A maquiladora (sometimes shortened to maquila) is a factory in Mexico, typically owned by a foreign entity, operating under a tax incentive program designed by the Mexican government to attract foreign investment and create jobs. The factory is able to import tools, equipment and raw materials free of duties or tariffs. The operation manufactures or assembles new products, which are then exported, usually back to the United States and Canada.
The maquiladora factories in Mexico date back to the 1960s. The first factories specializing in manufacturing in Mexico were located just across the U.S. border. The operations simply assembled products, which were intended to be sold in the U.S. Workers would sew buttons on shirts and perhaps assemble electronic components that were manufactured in a different country.
The industry grew rapidly, however — 10% per year from 1990 to 2002, and today, the maquiladora industry in Mexico is richly diversified and sophisticated with more than 3,000 factories. The maquiladora industry received $7 billion in foreign capital in 2012, and $13 billion in 2013. Gross exports have increased over 50% in value since 2007. Flat-screen televisions and automobiles are some of the global products most likely to be exported from Mexico. Auto parts, electronics and medical devices are the most popular industries.
Many U.S. manufacturers are shifting away from Asia and focusing on opportunities allowing manufacturing in Mexico. Shipping materials and products to and from Asia is becoming quite costly; cars, refrigerators and large industrial products are especially expensive. Additional pressure arises from the relative strengthening of China’s currency versus the dollar. Shipping to and from Mexico is also drastically quicker — most operations can use trucking and rely on a two-day lead-time. Proximity reduces the need for inbound warehouse space and completed products can be shipped for delivery immediately.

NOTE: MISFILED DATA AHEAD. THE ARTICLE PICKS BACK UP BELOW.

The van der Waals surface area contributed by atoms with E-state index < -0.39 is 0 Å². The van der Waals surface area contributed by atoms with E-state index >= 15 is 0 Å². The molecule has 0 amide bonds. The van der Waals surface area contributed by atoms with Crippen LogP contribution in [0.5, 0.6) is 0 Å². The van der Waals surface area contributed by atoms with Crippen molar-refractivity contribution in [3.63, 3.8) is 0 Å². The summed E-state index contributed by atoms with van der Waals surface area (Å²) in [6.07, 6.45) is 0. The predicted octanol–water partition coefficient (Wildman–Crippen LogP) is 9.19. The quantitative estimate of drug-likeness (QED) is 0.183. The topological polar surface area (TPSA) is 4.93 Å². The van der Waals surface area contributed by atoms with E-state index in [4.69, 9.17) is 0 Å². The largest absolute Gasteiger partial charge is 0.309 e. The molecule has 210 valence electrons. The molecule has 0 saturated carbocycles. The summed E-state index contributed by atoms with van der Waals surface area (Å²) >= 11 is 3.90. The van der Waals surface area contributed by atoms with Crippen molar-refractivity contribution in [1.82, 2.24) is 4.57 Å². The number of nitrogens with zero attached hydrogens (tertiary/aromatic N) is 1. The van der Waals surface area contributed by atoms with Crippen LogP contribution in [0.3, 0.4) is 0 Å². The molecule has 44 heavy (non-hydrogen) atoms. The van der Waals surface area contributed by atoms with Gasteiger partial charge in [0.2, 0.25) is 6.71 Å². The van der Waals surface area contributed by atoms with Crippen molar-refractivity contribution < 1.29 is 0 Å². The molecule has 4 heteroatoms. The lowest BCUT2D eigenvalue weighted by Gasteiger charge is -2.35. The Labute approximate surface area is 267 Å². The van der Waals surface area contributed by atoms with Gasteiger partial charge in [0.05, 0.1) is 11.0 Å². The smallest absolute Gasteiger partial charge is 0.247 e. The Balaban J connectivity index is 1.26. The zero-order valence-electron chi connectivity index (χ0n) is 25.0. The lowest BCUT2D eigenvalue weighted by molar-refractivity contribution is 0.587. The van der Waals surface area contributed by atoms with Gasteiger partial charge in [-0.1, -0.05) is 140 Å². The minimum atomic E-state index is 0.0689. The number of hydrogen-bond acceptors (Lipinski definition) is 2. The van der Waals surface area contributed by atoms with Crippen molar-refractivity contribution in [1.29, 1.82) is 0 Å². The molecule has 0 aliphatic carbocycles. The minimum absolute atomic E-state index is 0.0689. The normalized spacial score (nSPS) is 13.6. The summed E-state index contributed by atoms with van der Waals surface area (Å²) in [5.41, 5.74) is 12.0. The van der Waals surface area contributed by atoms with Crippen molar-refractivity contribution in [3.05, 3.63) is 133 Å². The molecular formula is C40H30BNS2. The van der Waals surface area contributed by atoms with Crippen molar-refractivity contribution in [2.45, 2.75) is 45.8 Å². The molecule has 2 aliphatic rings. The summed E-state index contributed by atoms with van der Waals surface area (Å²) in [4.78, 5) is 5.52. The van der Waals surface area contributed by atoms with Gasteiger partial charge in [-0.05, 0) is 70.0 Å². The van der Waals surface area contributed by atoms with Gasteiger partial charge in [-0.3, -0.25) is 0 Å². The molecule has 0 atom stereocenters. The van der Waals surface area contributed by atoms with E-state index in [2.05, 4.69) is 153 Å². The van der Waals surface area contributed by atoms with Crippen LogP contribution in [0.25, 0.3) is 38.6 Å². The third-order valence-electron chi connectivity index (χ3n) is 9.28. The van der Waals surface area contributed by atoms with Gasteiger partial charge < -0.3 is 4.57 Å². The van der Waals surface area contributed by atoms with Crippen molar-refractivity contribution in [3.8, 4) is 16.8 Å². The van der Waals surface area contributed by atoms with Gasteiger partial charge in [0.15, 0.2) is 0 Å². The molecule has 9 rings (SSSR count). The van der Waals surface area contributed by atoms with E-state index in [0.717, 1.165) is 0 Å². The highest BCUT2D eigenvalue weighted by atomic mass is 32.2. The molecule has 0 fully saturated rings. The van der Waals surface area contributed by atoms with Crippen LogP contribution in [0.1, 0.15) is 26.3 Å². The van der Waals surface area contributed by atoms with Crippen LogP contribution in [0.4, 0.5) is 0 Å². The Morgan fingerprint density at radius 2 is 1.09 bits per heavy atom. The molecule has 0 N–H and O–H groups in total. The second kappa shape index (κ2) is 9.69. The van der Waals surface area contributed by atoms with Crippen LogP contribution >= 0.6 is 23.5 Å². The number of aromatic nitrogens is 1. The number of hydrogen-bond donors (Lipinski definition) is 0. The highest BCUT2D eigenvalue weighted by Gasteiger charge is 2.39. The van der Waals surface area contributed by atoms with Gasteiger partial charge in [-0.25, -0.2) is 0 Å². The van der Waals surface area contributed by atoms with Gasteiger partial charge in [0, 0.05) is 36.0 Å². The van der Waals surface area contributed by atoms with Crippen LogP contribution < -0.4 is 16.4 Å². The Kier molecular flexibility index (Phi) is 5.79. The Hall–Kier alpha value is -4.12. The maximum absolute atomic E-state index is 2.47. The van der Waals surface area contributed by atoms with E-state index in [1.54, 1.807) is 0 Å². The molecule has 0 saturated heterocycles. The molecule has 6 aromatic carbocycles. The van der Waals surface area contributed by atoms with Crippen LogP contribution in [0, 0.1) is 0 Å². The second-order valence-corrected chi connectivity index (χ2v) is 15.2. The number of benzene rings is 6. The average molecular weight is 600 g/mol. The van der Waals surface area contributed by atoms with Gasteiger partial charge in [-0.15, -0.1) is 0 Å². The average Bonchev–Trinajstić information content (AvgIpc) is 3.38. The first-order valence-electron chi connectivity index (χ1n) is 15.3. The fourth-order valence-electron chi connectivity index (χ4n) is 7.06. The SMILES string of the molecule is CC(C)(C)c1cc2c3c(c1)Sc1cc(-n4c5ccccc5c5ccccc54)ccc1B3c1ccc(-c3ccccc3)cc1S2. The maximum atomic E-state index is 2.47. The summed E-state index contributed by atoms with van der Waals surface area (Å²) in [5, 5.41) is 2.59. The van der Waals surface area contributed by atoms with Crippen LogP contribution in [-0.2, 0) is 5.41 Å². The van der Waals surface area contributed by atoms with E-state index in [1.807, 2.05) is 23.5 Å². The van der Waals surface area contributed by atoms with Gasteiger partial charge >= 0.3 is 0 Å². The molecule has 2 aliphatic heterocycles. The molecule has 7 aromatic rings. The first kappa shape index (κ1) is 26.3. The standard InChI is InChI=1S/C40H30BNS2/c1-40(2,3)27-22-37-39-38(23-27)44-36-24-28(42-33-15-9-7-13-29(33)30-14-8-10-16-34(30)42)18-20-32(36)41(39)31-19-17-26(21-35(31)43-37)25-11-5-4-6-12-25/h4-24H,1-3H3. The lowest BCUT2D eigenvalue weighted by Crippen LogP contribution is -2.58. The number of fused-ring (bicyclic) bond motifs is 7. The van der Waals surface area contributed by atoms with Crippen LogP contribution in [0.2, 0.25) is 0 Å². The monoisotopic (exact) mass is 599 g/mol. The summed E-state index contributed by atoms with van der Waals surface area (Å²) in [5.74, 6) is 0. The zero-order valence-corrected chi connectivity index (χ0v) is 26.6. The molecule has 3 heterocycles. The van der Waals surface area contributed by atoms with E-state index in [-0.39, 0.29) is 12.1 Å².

This reverse offshoring — or re-shoring — is spurring the creation of numerous operations along the border in the U.S. These facilities strive to offer various services and goods to complement the cross-border factory work, including raw materials, warehouses, transport, components and pre-processed goods. In fact, 90% of the maquiladora industry’s raw inputs — parts, materials and services — are produced in the United States. The U.S. border economy is deeply intertwined with Mexico. States along the border continue to see increased economic activity due to the maquiladoras.
In the U.S., most trade operations are based in Laredo or El Paso, Texas. However, a hot growth area is Santa Teresa, the second largest city in New Mexico. Directly across the border from Santa Teresa is FoxConn’s electronics operation in Mexico. Additionally, Union Pacific is building a new rail hub — the “biggest thing since the port of entry opened.” In the preceding 15 years, various large companies — such as Georgia Pacific, Menlo Logistics and Northwire — have opened operations here, leading to the creation of more than 2,000 jobs.
Businesses in countries around the world — including Ireland and Israel — are investing in operations in Mexico. They are drawn by the advantages of maquiladora production such as educated labor, English-fluent managers, a standard 48-hour workweek, proximity to the U.S., and lower labor rates. Beyond the well-established border area, many new operations are springing up in Tijuana and Juarez, Mexicali and Guanajuato. It’s an exciting time to consider manufacturing in Mexico.